PDP President David Bernier was unopposed for their party’s nomination. He, too, rejects H.R. 5278.
All four nominees said at the end of last week that they would travel to Washington, DC to lobby against the bill this week.
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In addition to rejecting the authority of the bill’s board, they also want Puerto Rico to place a greater emphasis on consensual debt restructuring with creditors than on forced reduction in the nominal value of bonds. They also hope that Federal legislation to address Puerto Rico’s fiscal problems will provide greater equality for the territory in Federal programs and include other measures that would ease strains on the insular budget and boost the islands’ economy.
Rossello has, additionally, stressed that he would bring about substantial economies in government spending, minimizing the need for debt restructuring.
U.S. House Republican leaders have planned for the full House to consider PROMESA Thursday and/or Friday. Rules Committee Chairman Pete Sessions (R-TX) has notified House Members returning to session tomorrow that proposed amendments must be filed by 10:00 a.m. Tuesday.
How House leaders of both parties and representatives of States of Puerto Rican origin will react to the rejection of PROMESA in the results of the primaries is unclear. Representative Nydia Velazquez (D-NY), who played a key role in enlisting House Minority Leader Nancy Pelosi (D-CA) to be an aggressive advocate for Puerto Rico debt reduction legislation, wavered in her support for the bill recently because of insular opposition but reportedly left a meeting between the Treasury Department’s lead official on the legislation, Antonio Weiss, and New York elected officials of Puerto Rican origin Friday afternoon recommitted to the legislation.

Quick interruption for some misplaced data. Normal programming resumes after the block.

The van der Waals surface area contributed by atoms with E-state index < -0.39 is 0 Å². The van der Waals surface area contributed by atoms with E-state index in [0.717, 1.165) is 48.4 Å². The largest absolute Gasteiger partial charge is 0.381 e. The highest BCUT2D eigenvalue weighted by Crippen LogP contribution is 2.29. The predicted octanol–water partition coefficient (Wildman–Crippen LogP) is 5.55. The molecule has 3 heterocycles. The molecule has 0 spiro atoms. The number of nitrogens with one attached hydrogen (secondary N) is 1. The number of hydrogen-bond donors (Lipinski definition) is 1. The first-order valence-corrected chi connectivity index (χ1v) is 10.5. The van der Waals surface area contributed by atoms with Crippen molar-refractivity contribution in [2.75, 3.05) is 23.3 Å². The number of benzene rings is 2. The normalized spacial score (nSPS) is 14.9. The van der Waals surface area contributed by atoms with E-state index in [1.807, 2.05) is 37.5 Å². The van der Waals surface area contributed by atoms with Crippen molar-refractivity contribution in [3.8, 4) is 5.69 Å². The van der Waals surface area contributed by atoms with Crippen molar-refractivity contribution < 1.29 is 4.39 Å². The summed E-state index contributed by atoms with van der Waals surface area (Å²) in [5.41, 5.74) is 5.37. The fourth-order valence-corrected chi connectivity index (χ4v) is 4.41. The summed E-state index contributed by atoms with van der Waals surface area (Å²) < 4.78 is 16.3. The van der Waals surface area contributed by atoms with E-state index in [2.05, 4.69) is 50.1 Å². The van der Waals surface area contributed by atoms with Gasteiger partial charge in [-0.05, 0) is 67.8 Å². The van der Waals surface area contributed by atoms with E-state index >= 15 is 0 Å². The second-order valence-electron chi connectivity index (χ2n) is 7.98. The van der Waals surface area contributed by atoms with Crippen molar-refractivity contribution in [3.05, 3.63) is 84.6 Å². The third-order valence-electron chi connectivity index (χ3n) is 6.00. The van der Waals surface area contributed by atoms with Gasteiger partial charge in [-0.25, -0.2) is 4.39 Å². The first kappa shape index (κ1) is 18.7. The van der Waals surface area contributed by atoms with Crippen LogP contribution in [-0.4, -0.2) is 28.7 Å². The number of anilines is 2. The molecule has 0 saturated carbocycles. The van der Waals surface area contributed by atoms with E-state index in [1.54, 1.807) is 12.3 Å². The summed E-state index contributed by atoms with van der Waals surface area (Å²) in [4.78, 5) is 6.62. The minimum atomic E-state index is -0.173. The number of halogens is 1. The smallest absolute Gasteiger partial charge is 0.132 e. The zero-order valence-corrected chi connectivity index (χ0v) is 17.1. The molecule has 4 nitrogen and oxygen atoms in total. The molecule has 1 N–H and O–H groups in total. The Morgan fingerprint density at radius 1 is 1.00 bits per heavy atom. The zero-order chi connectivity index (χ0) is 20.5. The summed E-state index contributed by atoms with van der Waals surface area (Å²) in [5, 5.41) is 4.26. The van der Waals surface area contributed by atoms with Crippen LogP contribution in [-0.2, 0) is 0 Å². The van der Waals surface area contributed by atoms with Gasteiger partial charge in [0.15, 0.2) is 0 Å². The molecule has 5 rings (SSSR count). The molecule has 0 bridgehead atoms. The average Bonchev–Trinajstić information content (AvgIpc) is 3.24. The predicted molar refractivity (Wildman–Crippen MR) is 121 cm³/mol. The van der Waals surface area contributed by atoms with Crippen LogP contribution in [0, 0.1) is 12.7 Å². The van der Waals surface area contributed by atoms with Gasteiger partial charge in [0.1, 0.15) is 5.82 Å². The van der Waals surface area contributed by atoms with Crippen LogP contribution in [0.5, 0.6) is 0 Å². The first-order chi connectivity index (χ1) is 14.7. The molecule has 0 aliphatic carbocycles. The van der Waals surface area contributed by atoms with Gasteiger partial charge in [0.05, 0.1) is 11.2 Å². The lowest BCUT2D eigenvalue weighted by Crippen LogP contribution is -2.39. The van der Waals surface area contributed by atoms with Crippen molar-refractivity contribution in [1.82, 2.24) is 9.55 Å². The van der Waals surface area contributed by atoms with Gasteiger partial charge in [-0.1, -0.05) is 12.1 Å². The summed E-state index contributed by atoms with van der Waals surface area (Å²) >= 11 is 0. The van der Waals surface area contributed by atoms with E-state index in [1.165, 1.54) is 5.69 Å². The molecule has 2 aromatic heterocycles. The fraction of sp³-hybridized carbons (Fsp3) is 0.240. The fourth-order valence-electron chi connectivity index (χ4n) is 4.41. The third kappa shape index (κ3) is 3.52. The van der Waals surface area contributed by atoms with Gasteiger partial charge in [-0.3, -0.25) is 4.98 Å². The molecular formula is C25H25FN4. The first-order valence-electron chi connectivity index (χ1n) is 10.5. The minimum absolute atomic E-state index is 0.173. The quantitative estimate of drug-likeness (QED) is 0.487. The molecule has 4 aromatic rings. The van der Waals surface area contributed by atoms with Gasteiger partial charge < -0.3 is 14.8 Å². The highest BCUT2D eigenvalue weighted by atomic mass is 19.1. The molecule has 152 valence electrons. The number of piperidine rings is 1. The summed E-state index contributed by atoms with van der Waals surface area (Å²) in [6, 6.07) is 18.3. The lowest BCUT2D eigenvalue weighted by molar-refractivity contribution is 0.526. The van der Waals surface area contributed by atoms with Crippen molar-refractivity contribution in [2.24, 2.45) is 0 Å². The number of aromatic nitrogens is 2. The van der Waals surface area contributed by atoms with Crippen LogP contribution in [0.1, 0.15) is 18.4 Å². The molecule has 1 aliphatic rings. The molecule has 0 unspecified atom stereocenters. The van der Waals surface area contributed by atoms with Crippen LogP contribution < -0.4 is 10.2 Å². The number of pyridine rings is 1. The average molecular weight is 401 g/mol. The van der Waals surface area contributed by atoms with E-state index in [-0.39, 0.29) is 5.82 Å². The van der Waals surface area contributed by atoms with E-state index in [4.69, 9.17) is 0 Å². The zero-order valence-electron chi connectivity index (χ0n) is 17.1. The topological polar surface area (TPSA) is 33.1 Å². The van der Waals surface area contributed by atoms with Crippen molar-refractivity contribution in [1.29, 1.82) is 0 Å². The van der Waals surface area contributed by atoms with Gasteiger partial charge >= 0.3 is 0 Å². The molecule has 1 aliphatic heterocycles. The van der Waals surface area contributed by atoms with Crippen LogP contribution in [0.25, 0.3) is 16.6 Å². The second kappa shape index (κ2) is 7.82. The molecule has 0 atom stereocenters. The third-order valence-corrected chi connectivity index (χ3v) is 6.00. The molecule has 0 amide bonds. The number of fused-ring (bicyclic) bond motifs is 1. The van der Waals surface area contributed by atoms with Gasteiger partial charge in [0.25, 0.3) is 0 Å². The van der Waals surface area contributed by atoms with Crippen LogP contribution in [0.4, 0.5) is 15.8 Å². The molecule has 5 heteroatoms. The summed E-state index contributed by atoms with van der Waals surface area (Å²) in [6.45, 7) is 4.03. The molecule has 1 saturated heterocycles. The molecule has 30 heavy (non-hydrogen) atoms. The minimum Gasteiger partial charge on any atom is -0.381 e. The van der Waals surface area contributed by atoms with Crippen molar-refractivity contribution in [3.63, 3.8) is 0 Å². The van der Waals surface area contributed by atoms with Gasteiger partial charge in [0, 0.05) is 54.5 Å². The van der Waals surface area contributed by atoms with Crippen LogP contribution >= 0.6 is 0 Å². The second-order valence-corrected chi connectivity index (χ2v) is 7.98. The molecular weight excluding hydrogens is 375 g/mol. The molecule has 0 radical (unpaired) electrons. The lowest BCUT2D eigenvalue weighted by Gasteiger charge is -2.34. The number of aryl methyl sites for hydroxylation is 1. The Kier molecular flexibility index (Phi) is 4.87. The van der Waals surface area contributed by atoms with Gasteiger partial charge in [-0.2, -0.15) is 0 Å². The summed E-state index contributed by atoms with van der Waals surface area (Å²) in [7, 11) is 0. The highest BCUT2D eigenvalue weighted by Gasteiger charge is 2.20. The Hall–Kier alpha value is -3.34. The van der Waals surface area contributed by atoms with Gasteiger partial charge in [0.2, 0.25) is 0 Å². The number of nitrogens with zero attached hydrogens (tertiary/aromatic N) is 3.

It is also unclear whether Pierluisi will continue to support the bill in light of its rejection in the primary. His support has been seen as critical to the measure, particularly because Gov. Garcia Padilla says that he cannot support it because of its fiscal control board. Last night, Pierluisi closed ranks behind Rossello but said that he would continue to fight for Federal legislation to address Puerto Rico’s fiscal situation. A key advisor, however, said that this might not include urging the House to pass H.R. 5278.